CONCERNS have been raised about the Town of Victoria Park’s changes to its town planning scheme in a bid to maintain historic buildings.
Amendment 73 aims to create a special control area around large parts of Victoria Park, where residents will need development approvals to demolish ‘original dwellings’, and gives the council the ability to serve conservation notices for owners of original dwellings, who do not maintain their properties.
As part of proposal, the Town of Victoria Park will be able to enter the ‘original dwelling’ and carry out repairs, the expenses incurred by the council would then be able to recover as a debt due.
There are about 4990 properties located in the proposed special control area, with around half of the properties indentified as containing an ‘original dwelling’.
South Perth resident Rick Snedden owns a property in East Victoria Park that would be affected by the proposal.
“The conservation notice is a major concern, if the owners of a property refuse to make the changes then they will be forced by the council to make the changes just for the sake of the aesthetic of the streetscape,” he said.
“Residents will need to put a development application to the council to make changes, which will cost $147 and that is expensive for families.”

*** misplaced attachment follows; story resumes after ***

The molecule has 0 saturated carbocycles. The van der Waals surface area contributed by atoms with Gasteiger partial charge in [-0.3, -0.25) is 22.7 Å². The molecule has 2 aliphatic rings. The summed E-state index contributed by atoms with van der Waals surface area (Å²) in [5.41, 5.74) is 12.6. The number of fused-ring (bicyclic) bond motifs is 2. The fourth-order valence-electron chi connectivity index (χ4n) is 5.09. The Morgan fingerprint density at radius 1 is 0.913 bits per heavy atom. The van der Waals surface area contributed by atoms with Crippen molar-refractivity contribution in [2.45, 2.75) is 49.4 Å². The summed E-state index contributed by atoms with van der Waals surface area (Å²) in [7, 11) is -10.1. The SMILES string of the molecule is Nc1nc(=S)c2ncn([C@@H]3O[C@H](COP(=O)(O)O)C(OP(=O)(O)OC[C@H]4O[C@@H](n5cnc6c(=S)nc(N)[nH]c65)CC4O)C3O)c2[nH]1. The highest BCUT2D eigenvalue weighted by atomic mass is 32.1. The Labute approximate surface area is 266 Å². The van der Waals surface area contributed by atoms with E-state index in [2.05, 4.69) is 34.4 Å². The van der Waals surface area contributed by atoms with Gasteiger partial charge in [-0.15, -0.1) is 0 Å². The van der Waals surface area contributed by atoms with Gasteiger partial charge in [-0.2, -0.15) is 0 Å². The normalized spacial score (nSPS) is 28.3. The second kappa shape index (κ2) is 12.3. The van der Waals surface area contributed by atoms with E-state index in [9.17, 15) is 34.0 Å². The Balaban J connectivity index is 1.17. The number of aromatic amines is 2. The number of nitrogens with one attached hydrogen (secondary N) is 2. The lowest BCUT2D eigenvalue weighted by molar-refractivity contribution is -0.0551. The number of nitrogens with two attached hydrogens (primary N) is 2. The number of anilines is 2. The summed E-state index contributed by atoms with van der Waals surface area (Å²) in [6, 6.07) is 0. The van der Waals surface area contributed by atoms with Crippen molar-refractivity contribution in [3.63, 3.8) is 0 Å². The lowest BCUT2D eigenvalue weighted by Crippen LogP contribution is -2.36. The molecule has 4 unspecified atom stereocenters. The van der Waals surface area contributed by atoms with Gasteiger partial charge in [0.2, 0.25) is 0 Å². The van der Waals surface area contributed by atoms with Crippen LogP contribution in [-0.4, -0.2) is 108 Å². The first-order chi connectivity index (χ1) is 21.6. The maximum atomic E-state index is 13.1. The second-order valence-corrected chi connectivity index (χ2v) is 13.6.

Mr Snedden said the council was being “ambiguous” about what styles of houses it wanted to maintain.
“I have massive concerns about what exactly the Town are trying to maintain because there are many variables within the Town,” he said.
“A letter that went out to residents understated the potential of the changes so I’d call for the Town to be more transparent,” he said.
Town of Victoria Park future life and built life director Rochelle Lavery said the introduction of the State Government’s Planning and Development (Local Planning Schemes) Regulations 2015 had impacted on the Town’s planning scheme and policies.
“The regulations contain provisions which override the Town’s Planning Scheme, including removing the need for development approval for demolition of a single house, and the need for development approval for new development where compliant with the R-Codes,” she said.
“As these forms of development are now exempt from development approval, council’s policies do not apply, in which case council has no ability to protect the ‘original’ character dwellings in the Town from demolition, nor the ability to ensure that new development is of a standard that fits into its streetscape.”
Ms Lavery said ‘original dwellings’ in the special control area would be assessed on their architectural style, size and scale and setback from the street amongst other factors.
She said the ability of the council to come on to someone’s property and commence repairs would only be exercised in “extreme cases” where it had been unable to negotiate agreement with an owner as to the repairs or modifications required to restore an ‘original dwelling’ to a reasonable standard or state of repair.
A community meeting will be held on Thursday at the council’s administration building from 6pm and submissions welcome until March 21.
It is expected council will consider the amendment during May.